Karima El Mahroug, the woman at the center of Italian Prime Minister Silvio Berlusconi’s latest sex scandal, says that when she was 9 years old, she was raped by two men, then told by her mother to keep quiet because she feared how Karima’s father would react if he discovered she wasn’t a virgin. When Karima was 12, her father spilled a pan of boiling oil on her after she told him she had converted from Islam to Catholicism.
Flamboyant entrepreneur Silvio Berlusconi is one of Italy’s most recognizable faces.
Italian Prime Minister Silvio Berlusconi denied Thursday that payments to the Taliban in Afghanistan were authorized to protect Italian soldiers deployed there. The accusation, published by the London Times, is “baseless,” his office said in a written statement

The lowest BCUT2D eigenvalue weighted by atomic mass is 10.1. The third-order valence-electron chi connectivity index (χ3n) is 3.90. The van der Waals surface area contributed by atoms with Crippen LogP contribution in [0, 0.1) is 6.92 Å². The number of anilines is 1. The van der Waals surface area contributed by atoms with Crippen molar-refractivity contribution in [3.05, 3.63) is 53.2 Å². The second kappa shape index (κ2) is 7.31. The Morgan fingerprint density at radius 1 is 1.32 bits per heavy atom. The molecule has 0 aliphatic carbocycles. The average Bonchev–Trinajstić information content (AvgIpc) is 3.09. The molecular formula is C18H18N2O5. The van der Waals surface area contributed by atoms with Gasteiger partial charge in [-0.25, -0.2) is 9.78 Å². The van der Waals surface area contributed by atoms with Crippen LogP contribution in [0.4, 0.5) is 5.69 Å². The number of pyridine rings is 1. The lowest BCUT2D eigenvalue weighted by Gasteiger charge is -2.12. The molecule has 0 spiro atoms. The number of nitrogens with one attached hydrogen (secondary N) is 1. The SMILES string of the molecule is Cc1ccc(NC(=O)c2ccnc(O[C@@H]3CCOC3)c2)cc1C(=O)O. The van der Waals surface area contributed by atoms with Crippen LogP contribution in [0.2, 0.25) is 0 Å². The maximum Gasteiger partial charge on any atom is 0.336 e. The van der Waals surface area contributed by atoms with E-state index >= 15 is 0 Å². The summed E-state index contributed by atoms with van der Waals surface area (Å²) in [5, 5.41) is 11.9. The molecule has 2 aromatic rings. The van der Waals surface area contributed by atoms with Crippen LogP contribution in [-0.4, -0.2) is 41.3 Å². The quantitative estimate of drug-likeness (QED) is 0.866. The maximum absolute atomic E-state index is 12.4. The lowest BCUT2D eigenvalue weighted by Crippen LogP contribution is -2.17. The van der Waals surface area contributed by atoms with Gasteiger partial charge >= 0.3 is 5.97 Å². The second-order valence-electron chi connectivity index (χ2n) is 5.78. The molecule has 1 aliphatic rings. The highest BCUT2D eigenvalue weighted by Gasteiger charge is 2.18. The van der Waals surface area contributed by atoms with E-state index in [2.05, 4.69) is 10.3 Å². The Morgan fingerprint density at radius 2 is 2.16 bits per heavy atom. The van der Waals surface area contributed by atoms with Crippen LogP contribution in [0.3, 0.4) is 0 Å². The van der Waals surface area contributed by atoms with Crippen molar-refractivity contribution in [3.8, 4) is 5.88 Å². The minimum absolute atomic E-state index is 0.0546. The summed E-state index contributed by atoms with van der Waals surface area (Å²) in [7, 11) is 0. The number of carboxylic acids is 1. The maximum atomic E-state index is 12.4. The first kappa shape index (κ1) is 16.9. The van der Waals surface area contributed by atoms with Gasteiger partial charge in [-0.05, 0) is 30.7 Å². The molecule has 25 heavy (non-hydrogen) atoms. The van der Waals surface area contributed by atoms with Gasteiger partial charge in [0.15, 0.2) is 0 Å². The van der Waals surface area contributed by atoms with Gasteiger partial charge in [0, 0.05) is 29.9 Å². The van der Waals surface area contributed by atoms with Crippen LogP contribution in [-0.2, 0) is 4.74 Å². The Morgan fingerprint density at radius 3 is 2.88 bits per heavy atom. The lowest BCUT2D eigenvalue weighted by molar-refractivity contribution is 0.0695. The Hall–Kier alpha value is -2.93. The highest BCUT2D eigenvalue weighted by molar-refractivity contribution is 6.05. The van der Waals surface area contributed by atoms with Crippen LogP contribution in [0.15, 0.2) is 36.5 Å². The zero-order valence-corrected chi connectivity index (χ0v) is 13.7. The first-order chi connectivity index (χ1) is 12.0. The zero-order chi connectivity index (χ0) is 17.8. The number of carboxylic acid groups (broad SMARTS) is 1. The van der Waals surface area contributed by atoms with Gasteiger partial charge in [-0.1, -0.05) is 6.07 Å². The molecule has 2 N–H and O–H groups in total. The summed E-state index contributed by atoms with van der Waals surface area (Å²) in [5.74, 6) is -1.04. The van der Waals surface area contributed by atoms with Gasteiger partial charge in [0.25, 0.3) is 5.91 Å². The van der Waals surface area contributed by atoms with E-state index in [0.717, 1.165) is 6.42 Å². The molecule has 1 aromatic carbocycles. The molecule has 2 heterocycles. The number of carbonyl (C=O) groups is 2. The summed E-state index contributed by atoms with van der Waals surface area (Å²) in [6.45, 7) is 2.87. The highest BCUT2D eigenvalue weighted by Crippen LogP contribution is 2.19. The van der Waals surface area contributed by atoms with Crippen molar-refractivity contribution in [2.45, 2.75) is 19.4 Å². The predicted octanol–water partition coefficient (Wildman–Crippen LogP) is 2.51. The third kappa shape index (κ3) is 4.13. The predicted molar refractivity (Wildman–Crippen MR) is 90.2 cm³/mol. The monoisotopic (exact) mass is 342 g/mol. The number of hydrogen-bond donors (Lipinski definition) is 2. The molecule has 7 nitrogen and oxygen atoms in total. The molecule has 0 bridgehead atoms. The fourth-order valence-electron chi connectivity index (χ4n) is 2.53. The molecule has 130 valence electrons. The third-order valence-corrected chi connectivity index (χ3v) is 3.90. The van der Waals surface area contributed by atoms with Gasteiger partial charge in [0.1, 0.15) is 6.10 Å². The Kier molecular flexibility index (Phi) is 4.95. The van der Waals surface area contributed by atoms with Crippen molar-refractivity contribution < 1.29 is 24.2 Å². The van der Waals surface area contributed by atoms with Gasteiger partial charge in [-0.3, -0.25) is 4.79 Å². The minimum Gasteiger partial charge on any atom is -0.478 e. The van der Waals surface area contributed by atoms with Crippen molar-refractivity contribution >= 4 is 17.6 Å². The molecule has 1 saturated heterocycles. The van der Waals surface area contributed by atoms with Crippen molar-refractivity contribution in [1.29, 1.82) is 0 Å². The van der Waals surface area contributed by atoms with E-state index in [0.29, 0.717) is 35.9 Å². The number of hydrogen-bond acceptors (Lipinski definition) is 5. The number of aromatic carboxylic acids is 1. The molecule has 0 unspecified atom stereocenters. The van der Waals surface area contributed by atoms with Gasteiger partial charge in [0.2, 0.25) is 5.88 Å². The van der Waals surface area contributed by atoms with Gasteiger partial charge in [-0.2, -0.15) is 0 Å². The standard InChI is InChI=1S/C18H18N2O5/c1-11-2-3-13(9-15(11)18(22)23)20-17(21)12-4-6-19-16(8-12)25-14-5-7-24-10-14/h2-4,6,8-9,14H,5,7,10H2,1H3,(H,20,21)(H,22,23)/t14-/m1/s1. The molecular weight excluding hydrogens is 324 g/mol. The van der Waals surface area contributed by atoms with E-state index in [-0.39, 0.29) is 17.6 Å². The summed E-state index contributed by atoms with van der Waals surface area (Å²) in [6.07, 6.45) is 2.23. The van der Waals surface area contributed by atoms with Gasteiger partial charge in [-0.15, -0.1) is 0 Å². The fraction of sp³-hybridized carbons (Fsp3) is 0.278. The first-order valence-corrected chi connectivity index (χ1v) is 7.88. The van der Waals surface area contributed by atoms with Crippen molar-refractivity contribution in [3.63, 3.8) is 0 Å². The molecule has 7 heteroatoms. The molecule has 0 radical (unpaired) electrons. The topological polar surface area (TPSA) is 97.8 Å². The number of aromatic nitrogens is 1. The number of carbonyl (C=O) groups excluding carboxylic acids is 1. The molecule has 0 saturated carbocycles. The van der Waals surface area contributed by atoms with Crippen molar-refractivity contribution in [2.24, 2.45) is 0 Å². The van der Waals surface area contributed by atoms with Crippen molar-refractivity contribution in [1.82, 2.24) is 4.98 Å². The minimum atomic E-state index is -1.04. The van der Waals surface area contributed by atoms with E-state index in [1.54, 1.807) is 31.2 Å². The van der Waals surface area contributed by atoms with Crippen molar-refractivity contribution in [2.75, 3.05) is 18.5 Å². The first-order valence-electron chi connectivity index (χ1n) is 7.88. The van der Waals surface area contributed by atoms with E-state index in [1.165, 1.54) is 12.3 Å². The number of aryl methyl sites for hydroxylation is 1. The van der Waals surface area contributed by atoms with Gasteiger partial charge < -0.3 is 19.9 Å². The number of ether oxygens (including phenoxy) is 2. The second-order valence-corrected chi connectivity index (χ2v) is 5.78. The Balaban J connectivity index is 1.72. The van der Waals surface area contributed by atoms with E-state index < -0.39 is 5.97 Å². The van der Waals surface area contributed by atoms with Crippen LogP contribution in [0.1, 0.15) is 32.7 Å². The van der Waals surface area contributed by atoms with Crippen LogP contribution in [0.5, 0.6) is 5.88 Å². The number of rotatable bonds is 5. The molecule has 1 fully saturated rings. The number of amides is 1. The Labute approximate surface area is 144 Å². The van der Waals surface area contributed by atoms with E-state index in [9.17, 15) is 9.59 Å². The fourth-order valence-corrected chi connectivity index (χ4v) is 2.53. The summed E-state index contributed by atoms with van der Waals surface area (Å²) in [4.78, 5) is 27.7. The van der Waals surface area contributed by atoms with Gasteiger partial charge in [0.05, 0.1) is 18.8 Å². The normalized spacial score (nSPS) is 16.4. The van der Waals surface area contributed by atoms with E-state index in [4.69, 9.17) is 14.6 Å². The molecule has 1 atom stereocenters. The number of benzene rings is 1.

Italy’s top court has overturned a law that shielded Prime Minister Silvio Berlusconi from possible prosecution. The flamboyant prime minister pushed the law through after he returned to power in 2008, but legal authorities in the city of Milan challenged it in the Constitutional Court.
Disasters in Italy have a predictable chronology: after the calamity strikes, rescues are attempted, destiny is lamented and pledges are made to rebuild destroyed towns. And without fail, as the first victims are still being buried, a criminal investigation is opened.
“I’m no saint.” Pronounced with a grin at a Wednesday groundbreaking ceremony, Silvio Berlusconi’s one-liner-of-the-week was a masterstroke of political damage control, all’italiano. At least for now